This is the ultimate California road trip to take with your kids

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By Christopher Elliott

If the words “California” and “road trip” are synonymous for you, then we might be related. Every time I look at a map of the Golden State — San Diego in the south, Crescent City in the north, and Highway 1 tying the two together like a string gone partially slack — that’s what I think. Road trip! My kids agree.

So this fall, we did it. We started in Palm Springs and then followed the coastline all the way up to Santa Cruz. Along the way, we rediscovered what makes California such an irresistible place — a near-perfect climate, attractions that you won’t find anywhere else, and a vibe that you really have to experience to believe.

California is one of the top tourism destinations in the world. In 2017, 211 million people visited the Golden State, according to Visit Calfornia, the state’s tourism marketing agency. It was the sixth straight year of increases in the number of tourists. And while the state has been in the news lately for both its politics and wildfires, America’s most populous state continues to beckon.

Ultimate California road trip Joshua Tree
Aren Elliott at Joshua Tree National Park. He’s trying to do his best U2 album cover impression.

The ultimate California road trip starts with the ultimate weather

If you’ve never been to Palm Springs in the fall or winter, here’s what you can expect. Cloudless days with summer-like weather and more things to do than you can squeeze into your itinerary. We chose the quirky International Banana Museum, a tour of Oasis Date Gardens, and a morning at Joshua Tree National Park. If you head to Palm Springs at this time of year, you will almost certainly escape the cold and have to keep pinching yourself. It’s 80 degrees outside and it’s December! Is this great, or what?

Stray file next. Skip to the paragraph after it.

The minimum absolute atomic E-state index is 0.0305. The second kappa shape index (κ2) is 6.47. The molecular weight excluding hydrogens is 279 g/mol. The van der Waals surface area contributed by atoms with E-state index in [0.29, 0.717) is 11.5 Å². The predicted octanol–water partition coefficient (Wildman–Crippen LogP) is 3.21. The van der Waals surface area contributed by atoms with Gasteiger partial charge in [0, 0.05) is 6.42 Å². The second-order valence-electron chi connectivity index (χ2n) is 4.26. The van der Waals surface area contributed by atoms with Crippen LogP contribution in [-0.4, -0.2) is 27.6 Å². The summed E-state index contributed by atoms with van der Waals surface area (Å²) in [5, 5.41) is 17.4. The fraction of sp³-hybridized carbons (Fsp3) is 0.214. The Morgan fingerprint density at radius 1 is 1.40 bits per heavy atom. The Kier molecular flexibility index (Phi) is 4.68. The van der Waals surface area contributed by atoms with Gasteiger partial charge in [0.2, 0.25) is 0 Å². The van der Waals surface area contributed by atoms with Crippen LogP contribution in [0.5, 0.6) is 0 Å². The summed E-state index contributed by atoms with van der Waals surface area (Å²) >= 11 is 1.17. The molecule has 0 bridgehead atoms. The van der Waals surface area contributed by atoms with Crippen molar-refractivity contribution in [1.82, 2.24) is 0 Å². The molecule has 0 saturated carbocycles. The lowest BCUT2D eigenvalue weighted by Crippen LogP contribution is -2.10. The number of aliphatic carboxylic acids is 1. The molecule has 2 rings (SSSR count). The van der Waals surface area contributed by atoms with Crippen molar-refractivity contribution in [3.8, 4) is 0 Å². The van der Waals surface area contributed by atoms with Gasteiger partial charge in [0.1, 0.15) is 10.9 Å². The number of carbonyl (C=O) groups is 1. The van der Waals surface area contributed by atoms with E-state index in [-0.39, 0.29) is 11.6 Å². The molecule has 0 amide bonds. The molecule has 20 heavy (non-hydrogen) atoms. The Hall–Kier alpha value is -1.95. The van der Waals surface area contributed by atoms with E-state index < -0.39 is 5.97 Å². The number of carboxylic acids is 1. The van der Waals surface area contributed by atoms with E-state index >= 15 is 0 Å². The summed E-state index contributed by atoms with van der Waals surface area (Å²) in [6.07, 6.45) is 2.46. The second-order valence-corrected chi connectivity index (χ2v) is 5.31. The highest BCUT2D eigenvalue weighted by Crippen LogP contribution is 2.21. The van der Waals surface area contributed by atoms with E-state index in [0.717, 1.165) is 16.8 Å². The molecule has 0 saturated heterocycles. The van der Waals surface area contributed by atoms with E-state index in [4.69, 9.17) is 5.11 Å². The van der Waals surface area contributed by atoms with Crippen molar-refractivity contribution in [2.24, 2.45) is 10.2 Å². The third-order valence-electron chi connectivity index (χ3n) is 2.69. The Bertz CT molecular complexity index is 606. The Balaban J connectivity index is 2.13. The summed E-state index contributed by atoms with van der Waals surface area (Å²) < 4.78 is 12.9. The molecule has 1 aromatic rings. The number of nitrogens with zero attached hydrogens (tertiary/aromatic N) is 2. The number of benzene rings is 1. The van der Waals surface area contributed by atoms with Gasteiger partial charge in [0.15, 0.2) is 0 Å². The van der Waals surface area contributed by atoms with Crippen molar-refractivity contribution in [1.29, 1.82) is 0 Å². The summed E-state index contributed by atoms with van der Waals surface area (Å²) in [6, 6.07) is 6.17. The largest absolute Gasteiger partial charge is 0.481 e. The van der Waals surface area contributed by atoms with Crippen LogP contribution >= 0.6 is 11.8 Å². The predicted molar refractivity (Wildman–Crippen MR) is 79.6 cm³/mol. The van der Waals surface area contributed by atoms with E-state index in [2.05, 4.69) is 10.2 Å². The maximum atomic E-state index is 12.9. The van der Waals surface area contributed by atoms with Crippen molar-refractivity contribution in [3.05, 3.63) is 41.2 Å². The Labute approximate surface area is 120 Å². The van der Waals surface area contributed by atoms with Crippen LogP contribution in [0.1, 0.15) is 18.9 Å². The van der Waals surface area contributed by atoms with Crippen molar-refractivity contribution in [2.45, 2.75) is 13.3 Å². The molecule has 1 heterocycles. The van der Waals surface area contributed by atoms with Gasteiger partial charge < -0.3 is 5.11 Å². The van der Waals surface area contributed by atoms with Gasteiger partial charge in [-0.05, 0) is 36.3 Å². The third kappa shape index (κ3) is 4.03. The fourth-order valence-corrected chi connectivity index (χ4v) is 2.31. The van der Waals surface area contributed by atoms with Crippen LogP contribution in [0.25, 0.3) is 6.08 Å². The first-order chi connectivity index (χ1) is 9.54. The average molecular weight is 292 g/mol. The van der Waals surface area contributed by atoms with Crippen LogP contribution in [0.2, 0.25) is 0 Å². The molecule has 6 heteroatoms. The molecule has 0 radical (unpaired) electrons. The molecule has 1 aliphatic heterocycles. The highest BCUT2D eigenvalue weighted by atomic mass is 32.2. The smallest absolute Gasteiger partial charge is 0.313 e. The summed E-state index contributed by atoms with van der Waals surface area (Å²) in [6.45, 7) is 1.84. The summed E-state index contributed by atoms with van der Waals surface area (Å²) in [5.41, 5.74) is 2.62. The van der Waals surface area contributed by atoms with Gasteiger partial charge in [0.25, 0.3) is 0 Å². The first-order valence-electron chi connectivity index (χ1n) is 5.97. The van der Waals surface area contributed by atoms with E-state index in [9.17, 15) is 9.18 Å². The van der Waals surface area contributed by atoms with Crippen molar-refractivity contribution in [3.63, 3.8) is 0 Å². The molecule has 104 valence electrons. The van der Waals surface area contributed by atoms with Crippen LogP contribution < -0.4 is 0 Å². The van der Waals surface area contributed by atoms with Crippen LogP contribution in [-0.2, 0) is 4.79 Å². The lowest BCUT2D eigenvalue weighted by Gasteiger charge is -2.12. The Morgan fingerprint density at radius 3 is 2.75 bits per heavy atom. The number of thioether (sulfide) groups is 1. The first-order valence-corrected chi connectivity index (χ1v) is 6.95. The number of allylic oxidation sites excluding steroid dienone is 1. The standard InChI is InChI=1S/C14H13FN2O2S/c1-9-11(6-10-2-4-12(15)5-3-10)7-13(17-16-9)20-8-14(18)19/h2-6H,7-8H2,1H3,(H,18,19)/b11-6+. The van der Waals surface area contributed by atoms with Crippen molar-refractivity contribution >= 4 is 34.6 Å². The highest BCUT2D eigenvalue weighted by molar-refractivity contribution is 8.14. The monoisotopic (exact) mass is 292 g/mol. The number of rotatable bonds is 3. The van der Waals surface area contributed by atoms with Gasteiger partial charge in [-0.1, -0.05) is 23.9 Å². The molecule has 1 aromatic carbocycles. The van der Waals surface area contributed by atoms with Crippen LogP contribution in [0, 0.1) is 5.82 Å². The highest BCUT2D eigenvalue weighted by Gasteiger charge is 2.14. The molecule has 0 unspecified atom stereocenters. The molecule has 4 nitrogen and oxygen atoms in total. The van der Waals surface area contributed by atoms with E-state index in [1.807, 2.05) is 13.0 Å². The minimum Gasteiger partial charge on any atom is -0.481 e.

The great weather followed us up the coast. In Ventura, where we hit the beach and made it all the way out to the Channel Islands, the temperature is a comfortable 60-something degree most of the time. Farther north, you still find summerlike weather as you hit Central California and places like Buellton and Santa Maria, where we spent a week, and Carmel, where we also stayed for a week. (Related: Legal travel questions every family should answer before their departure.)

Reality check — the weather is not always perfect. Ever heard of the Santa Ana winds? You know, the ones that stoke the late fall wildfires? Or last year’s monsoon-like rains? There are notable exceptions, which is why we packed layers of clothes that said, “Hope for summer, prepare for winter.” You don’t find lots of snow unless you head to the Sierras, but you never know.

This is Christopher Elliott's ultimate California road trip
Erysse and Iden at the Monterey Aquarium in Monterey, Calif.

Only in California

Our month-long road trip also reinforced what we had long suspected: There are some things you can do only in California.

Take the Monterey Bay Aquarium, for example. This was the highlight of our stop in Carmel, if not the entire state. It is the ultimate aquarium, with its towering kelp forest exhibit and tens of thousands of fish. What’s more, the aquarium is historically significant, having been built inside the defunct Hovden Cannery. My kids are not aspiring marine biologists, but after a day in Monterey, they might reconsider. (Related: Everything you need to know before you take a bucket-list drive.)